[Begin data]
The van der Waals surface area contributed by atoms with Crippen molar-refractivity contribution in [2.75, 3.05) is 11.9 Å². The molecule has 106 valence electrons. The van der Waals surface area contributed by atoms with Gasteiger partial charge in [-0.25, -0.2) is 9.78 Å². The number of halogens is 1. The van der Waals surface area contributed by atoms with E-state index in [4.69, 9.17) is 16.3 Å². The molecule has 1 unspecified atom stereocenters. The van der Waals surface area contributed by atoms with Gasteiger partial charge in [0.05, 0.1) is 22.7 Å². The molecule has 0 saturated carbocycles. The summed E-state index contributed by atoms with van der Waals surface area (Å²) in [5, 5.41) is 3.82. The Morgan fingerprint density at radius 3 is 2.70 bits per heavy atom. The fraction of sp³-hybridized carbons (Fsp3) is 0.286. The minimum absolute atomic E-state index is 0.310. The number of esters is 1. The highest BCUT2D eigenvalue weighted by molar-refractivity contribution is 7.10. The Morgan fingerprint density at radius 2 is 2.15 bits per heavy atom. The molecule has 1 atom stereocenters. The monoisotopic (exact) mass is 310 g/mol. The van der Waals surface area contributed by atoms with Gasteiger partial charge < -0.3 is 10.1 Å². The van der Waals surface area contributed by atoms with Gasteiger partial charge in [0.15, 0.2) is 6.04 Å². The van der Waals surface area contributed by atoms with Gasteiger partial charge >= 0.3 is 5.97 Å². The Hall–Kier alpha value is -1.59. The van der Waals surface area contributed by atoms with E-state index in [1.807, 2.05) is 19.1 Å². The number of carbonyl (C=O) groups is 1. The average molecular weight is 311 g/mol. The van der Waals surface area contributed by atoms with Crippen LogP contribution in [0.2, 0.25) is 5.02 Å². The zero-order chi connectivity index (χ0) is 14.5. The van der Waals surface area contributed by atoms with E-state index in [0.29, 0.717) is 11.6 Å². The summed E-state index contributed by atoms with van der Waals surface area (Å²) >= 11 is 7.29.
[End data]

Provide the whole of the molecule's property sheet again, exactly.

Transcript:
The van der Waals surface area contributed by atoms with Crippen molar-refractivity contribution in [2.75, 3.05) is 11.9 Å². The molecule has 106 valence electrons. The van der Waals surface area contributed by atoms with Gasteiger partial charge in [-0.25, -0.2) is 9.78 Å². The number of halogens is 1. The van der Waals surface area contributed by atoms with E-state index in [4.69, 9.17) is 16.3 Å². The molecule has 1 unspecified atom stereocenters. The van der Waals surface area contributed by atoms with Gasteiger partial charge in [0.05, 0.1) is 22.7 Å². The molecule has 0 saturated carbocycles. The summed E-state index contributed by atoms with van der Waals surface area (Å²) in [5, 5.41) is 3.82. The Morgan fingerprint density at radius 3 is 2.70 bits per heavy atom. The fraction of sp³-hybridized carbons (Fsp3) is 0.286. The minimum absolute atomic E-state index is 0.310. The number of esters is 1. The highest BCUT2D eigenvalue weighted by molar-refractivity contribution is 7.10. The Morgan fingerprint density at radius 2 is 2.15 bits per heavy atom. The molecule has 1 atom stereocenters. The monoisotopic (exact) mass is 310 g/mol. The van der Waals surface area contributed by atoms with Gasteiger partial charge < -0.3 is 10.1 Å². The van der Waals surface area contributed by atoms with Gasteiger partial charge in [0.15, 0.2) is 6.04 Å². The van der Waals surface area contributed by atoms with Gasteiger partial charge >= 0.3 is 5.97 Å². The Hall–Kier alpha value is -1.59. The van der Waals surface area contributed by atoms with E-state index in [1.807, 2.05) is 19.1 Å². The number of carbonyl (C=O) groups is 1. The average molecular weight is 311 g/mol. The van der Waals surface area contributed by atoms with Crippen LogP contribution in [0.2, 0.25) is 5.02 Å². The zero-order chi connectivity index (χ0) is 14.5. The van der Waals surface area contributed by atoms with E-state index in [0.29, 0.717) is 11.6 Å². The summed E-state index contributed by atoms with van der Waals surface area (Å²) >= 11 is 7.29.